Learning about Sensory Issues

Discussion in 'General Parenting' started by neednewtechnique, Jun 1, 2008.

  1. neednewtechnique

    neednewtechnique New Member

    Wow, so as most of you know, I am back in college now, working towards a degree in Psychology. Once I am finished with my bachelors, will be moving on to grad school and getting my PsyD in Clinical Psychology.

    Anyway, I have a very interesting class this semester, and just in time for summer and the new wardrobe and weather changes, we take an in-depth look at sensory issues....

    I swear, I have learned about it from difficult child's psychiatrist in the past, but after this recent chapter, I have a much better understanding of it, and I am finding out that it involves so much more than just the feel of things on their skin.

    We talked about certain lighting that can set them off because of sensitive eyes, certain smells that can set them off, certain levels of sound that can set them off, and all sorts of neat things.

    I guess I don't really have much point, other than to express my wonder at how many different things are involved that can set our difficult child's off sometimes!!!!! I was just really shocked!!!
  2. Futurama91

    Futurama91 New Member

    This is a subject that I am fascinated with. (I own a really good book about it, but I leant it to a friend and I can't remember what it's called. It's the only thing that pops up if you try to search for sensory issues at Amazon.com.).

    I strongly suspect that I have Aspergers syndrome. Even if I don't, I definitely do have Temporal Lobe Epilepsy (TLE), which can have several symptoms in common. I have a 10-yr-old who almost certainly has AS or Pervasive Developmental Disorder (PDD)-not otherwise specified. We are both extrememly sensitive to light, sound, taste, our clothes, crowds. People complain that my house is dark, but we feel overwhelmed and stressed by certain light. We both have photosensitive seizures, so we can't be around florescent lighting, for one thing. I can have seizures triggered by certain smells.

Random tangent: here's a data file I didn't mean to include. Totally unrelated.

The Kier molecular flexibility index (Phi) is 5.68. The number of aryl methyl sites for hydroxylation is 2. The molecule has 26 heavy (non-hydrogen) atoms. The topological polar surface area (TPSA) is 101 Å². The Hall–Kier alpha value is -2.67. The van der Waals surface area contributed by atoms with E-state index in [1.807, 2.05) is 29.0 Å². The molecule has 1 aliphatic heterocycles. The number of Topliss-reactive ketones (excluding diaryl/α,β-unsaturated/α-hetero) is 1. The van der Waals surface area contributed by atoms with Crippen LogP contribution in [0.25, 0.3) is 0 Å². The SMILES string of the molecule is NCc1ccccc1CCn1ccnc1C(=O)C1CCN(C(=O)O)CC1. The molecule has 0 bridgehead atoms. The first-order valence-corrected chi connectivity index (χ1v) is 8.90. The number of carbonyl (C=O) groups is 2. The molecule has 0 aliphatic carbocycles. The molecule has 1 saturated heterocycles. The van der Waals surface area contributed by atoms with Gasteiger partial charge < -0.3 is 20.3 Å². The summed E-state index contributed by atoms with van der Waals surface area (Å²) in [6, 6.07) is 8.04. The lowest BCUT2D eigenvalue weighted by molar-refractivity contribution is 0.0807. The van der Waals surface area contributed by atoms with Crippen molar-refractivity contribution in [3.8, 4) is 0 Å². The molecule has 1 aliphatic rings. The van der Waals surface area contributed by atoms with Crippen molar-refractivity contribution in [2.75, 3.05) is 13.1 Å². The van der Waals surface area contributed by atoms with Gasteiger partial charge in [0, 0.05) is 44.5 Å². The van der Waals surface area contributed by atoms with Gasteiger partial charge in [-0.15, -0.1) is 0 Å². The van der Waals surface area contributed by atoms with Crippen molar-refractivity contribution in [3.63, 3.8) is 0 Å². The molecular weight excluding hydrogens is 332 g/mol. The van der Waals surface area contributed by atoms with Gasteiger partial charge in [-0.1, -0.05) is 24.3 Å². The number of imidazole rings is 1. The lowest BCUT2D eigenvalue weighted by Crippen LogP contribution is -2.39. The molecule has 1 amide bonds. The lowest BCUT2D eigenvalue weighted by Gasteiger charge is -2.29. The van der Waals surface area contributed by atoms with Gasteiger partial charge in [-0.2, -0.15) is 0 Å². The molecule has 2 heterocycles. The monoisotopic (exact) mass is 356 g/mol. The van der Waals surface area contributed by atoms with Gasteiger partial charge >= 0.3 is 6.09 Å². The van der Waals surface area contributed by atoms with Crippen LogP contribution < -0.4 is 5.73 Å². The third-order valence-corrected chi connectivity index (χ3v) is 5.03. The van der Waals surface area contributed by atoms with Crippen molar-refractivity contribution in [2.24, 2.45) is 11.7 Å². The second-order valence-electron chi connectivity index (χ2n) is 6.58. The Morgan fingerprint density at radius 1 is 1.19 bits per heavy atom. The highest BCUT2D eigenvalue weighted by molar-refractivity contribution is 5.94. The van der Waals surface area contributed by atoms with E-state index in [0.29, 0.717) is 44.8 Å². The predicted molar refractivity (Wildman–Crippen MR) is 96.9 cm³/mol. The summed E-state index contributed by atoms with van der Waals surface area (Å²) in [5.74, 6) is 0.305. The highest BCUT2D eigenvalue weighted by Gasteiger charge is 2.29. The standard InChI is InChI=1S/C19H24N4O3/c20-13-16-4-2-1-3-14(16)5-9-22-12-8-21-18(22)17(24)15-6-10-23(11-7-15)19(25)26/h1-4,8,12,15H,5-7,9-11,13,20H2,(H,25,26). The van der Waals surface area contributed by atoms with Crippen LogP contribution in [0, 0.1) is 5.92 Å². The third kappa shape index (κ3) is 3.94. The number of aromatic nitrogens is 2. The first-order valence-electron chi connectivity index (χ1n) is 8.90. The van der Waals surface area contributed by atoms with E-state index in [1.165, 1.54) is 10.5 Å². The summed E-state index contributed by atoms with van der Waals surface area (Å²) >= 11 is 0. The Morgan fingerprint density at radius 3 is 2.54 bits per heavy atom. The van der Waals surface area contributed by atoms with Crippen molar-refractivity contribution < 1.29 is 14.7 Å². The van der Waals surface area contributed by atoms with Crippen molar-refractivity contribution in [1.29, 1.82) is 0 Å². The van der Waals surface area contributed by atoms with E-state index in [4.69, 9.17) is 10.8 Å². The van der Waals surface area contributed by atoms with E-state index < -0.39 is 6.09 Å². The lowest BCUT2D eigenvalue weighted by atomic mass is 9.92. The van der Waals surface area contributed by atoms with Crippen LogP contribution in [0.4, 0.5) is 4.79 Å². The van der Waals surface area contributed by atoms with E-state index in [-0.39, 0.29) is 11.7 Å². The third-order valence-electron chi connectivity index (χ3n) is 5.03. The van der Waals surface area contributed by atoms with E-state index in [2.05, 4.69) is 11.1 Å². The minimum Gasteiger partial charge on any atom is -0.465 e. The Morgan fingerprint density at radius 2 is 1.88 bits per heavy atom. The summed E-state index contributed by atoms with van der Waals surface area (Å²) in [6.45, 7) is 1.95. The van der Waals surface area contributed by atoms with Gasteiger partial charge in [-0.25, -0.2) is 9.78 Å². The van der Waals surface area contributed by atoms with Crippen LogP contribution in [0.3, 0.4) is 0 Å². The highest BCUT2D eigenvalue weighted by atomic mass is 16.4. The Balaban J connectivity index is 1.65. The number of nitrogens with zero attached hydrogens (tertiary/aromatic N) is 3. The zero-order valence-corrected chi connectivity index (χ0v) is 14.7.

I get the feeling that people think that we're eccentric, but we can't help it. We really can't change.

    I feel as if I'm rambling on, but it's just because I get excited about this subject.

    It is fascinating.
  3. gcvmom

    gcvmom Here we go again!

    I have a sister in law, who is very likely BiPolar (BP) 'tho' not on the usual BiPolar (BP) medications (major, major mood swings, rager, uber-compulsive shopper), and she practically has her house closed up like a cave 24/7/365 because her eyes are so sensitive to light. Vertical blinds are ALWAYS drawn closed over EVERY window in the house, and she NEVER turns lights on during the day. Even if it's a cloudy, rainy day. Sometimes I swear I think I see fangs on her...
  4. Sheila

    Sheila Moderator

    Sensory issues can have a profound impact on individuals.

    It's also a difficult disorder for those unfamiliar with it to understand. I've always liked the similuation at http://gigli.tripod.com/therapies/parents-role.htm .

    The Out-of-Sync Child by Kranowitz is a good resource.

    Hope your studies are going well.